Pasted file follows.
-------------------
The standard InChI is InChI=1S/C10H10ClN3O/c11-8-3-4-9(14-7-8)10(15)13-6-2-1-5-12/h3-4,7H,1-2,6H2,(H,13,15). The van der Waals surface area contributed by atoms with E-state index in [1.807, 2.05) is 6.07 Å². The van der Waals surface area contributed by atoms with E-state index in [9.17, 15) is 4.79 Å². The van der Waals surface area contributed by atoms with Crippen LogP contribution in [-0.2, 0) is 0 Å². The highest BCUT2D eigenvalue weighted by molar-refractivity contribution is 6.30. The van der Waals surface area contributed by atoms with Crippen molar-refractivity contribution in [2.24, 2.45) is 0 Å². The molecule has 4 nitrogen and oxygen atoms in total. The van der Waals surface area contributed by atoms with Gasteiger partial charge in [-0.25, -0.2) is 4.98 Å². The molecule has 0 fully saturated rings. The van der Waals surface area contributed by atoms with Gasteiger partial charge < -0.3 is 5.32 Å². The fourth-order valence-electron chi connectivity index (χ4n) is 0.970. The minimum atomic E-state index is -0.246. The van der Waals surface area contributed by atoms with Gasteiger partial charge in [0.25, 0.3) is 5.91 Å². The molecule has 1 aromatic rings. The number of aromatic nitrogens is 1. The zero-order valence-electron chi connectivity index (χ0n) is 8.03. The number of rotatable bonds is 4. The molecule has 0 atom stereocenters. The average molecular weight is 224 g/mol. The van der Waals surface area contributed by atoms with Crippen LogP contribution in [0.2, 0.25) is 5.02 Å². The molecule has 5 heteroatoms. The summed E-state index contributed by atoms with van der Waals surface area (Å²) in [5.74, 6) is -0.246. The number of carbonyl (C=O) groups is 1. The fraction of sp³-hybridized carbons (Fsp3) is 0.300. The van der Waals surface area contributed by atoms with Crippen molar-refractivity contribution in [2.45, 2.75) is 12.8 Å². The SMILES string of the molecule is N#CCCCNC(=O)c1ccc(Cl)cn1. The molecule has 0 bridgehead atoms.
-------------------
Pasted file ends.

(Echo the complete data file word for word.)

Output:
The standard InChI is InChI=1S/C10H10ClN3O/c11-8-3-4-9(14-7-8)10(15)13-6-2-1-5-12/h3-4,7H,1-2,6H2,(H,13,15). The van der Waals surface area contributed by atoms with E-state index in [1.807, 2.05) is 6.07 Å². The van der Waals surface area contributed by atoms with E-state index in [9.17, 15) is 4.79 Å². The van der Waals surface area contributed by atoms with Crippen LogP contribution in [-0.2, 0) is 0 Å². The highest BCUT2D eigenvalue weighted by molar-refractivity contribution is 6.30. The van der Waals surface area contributed by atoms with Crippen molar-refractivity contribution in [2.24, 2.45) is 0 Å². The molecule has 4 nitrogen and oxygen atoms in total. The van der Waals surface area contributed by atoms with Gasteiger partial charge in [-0.25, -0.2) is 4.98 Å². The molecule has 0 fully saturated rings. The van der Waals surface area contributed by atoms with Gasteiger partial charge < -0.3 is 5.32 Å². The fourth-order valence-electron chi connectivity index (χ4n) is 0.970. The minimum atomic E-state index is -0.246. The van der Waals surface area contributed by atoms with Gasteiger partial charge in [0.25, 0.3) is 5.91 Å². The molecule has 1 aromatic rings. The number of aromatic nitrogens is 1. The zero-order valence-electron chi connectivity index (χ0n) is 8.03. The number of rotatable bonds is 4. The molecule has 0 atom stereocenters. The average molecular weight is 224 g/mol. The van der Waals surface area contributed by atoms with Crippen LogP contribution in [0.2, 0.25) is 5.02 Å². The molecule has 5 heteroatoms. The summed E-state index contributed by atoms with van der Waals surface area (Å²) in [5.74, 6) is -0.246. The number of carbonyl (C=O) groups is 1. The fraction of sp³-hybridized carbons (Fsp3) is 0.300. The van der Waals surface area contributed by atoms with Crippen molar-refractivity contribution in [2.45, 2.75) is 12.8 Å². The SMILES string of the molecule is N#CCCCNC(=O)c1ccc(Cl)cn1. The molecule has 0 bridgehead atoms.